Gareth Pugh SS18

London's IMAX Cinema is one of those architectural fantasies that's never quite worked. Bursting out of a sunken piazza in the middle of one of the city's busiest roundabouts, it usually feels like a marooned mirage. But yesterday, surrounded by howling crowds of animal rights protesters (the numbers, and the volume, had spiralled in intensity overnight), it felt for once like its ancestors, the vast amphitheatres of Ancient Rome. Crowds surged and roared on either side of a narrow, wavering pathway that led to the cinema doors, guarded by a clutch of security guards and anxious PRs. And inside, an invited elite tutted nervously, as they waited for the unveiling of Gareth Pugh's latest show.


Image courtesy of PR

 

'Show' is probably the wrong word. Pugh's film – conceived with choreographer Wayne McGregor, and shot by, Nick Knight – did show some clothing, blasted across the largest cinema screen in Europe: grave, monumental coats carved from stiff fabric, their collars towering above the head; panels of gold, angled and folded abruptly around the models' bodies; and sleek steel exoskeletons, clutching their wearers from head to toe.

The austere grandeur of the garments – and their extreme, elongated proportions – were familiar Pugh signatures, but the mode of presentation forced viewers to consider them afresh. The designer is no stranger to film presentations (he's frequently, and memorably, collaborated with Ruth Hogben in the best). But this season's offering had a raw, epic, uncompromising quality that went beyond the clothes themselves to examine the impulses which drive the designer. Starting with a face-off between a suited-Pugh and a male actor, separated by a table heaped with blocks of pigment and clay which the two men gradually attracted, smearing and clawing at themselves and each other till they blended into one gray mass – before breaking apart, gnawing into each other till Pugh's body was left abandoned, and sacrificed. The howls from outside were drowned out by the snarls of Pugh's nemesis, and by the feral growls that dominated the film's soundtrack.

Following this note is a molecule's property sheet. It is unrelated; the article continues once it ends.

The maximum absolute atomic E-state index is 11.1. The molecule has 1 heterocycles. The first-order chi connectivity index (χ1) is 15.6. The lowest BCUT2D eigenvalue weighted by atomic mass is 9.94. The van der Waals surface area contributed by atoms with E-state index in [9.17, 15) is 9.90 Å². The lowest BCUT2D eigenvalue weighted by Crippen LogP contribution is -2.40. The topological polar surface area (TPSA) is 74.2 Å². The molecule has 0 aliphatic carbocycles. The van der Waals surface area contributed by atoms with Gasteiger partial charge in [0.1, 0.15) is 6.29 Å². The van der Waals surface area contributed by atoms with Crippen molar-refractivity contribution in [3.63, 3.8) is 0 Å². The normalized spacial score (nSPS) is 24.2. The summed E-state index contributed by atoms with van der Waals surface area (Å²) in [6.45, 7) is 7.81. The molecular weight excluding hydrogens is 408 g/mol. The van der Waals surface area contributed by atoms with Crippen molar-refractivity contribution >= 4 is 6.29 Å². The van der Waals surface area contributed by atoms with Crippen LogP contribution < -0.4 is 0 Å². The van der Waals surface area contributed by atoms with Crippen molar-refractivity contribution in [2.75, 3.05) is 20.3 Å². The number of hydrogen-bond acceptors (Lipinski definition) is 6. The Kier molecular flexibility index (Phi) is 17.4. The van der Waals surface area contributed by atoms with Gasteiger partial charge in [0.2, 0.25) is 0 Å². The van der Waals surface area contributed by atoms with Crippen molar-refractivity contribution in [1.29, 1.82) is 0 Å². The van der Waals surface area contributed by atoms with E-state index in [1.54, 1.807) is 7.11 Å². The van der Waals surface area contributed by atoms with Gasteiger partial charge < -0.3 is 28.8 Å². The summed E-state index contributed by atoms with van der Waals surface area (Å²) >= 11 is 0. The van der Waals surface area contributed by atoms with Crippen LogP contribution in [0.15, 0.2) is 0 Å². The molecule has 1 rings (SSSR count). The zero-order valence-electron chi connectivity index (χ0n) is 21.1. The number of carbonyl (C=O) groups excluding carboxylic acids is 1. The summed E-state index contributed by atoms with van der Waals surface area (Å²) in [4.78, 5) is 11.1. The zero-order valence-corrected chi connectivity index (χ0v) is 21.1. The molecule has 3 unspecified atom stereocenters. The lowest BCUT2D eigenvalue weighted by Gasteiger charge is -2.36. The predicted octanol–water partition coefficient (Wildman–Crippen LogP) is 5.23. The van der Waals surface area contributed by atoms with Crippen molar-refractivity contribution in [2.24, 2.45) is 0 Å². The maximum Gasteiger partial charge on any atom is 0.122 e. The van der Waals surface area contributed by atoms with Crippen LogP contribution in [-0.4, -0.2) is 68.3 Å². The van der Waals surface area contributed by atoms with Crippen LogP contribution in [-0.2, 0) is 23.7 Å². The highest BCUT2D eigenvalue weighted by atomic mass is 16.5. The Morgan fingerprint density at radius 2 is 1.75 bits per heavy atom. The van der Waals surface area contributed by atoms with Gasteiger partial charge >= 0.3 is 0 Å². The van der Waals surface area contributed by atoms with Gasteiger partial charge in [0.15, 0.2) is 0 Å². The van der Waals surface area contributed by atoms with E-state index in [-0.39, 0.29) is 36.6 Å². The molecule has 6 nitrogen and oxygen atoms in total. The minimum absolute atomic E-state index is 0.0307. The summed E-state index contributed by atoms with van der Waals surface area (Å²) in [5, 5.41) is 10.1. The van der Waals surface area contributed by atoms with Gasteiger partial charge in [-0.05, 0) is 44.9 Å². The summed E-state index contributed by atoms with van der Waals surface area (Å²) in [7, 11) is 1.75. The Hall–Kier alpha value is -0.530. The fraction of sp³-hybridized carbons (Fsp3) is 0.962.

Image courtesy of PR

 

The film proceeded in stages, though frantic, writhing bodies jerking in and out of darkness, into slow reveals of the garments themselves. But those opening minutes – the designer seduced and destroyed – called up an alarming range of references from fashion and beyond: El Greco, McQueen's Joan of Arc show, Leigh Bowery, Lucian Freud, William Klein's 'Qui êtes-vous, Polly Maggoo?', Francis Bacon's painted shrieks of agony. It was as nightmarish as anything the protesters outside could have imagined. And as messages go, both Pugh and the protesters were on the same page; fashion, however you look at it, is a dangerous game.